How many times have natural explanations been effectively replaced by supernatural ones? Exactly zero.

    It’s therefore about a zillion times more likely that any given phenomenon that’s currently unexplained will have a natural explanation than a supernatural one.

  21. What I can tell you, without doubt and without fear of argument from any camp, is that no living being in this universe will ever recreate the conditions in which life began in this universe, i.e. a universe in which life never existed.

    To my mind, that makes any subsequent biogenesis, while impressive and possibly Earth-shaking, a theologically inconsequential demonstration of what intelligent life can do.

    Inventing your own recipe for cookies does not prove anything about how we came to have cookies in the first place.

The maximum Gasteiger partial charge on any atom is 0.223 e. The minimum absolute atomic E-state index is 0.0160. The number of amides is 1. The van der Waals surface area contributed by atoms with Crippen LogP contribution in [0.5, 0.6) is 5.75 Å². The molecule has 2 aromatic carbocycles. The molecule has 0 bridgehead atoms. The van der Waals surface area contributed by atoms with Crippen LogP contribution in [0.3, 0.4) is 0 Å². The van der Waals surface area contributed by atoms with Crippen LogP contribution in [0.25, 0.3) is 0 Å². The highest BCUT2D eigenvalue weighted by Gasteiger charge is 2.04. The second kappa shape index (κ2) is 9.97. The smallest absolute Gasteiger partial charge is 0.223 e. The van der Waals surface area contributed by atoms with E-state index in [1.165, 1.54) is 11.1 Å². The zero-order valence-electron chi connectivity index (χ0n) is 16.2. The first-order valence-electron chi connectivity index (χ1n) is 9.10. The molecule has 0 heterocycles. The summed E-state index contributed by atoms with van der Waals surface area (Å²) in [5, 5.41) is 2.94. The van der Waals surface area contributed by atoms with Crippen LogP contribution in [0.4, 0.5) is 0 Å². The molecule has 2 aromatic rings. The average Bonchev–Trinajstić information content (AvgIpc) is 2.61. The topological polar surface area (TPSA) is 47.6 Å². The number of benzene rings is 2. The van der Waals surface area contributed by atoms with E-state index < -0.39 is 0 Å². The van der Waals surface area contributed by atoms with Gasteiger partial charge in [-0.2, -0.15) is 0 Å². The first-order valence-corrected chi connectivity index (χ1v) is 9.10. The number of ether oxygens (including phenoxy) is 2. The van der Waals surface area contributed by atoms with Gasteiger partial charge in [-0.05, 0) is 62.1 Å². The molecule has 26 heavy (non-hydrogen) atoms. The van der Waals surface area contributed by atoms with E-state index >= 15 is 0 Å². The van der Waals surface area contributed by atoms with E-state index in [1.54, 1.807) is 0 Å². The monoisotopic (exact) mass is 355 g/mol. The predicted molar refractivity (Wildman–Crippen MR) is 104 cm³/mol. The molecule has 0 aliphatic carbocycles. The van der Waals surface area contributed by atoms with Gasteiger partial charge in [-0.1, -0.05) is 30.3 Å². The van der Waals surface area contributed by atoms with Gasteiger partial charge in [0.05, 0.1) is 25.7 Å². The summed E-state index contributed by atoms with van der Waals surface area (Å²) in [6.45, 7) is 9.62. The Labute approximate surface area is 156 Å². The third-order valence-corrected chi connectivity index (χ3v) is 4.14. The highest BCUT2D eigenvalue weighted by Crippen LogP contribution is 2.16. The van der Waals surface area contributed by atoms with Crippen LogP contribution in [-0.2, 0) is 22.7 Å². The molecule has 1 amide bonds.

22. It’s long been obvious that, until artificial life is created, creationists will say our inability to do that proves that God was behind it; and when we do create artificial life, creationists will say that this proves only intelligence can create life, and therefore God was behind it.

    Amusingly, we can see both responses in evidence in this comment thread.

  23. I read this original post shortly after SI put it up. I just noticed how much interest was generated with all the comments. Actually, the comments it spawned were, to me, more interesting than the post (sorry, SI, that’s clearly not usually the case!). That’s all you can hope for when you blog – get people thinking. Anyway, I guess the reason for my initial reaction is that I agree with those who have said that it will do little to change deep religious convictions. But these side-debates are fascinating. Good job, SI.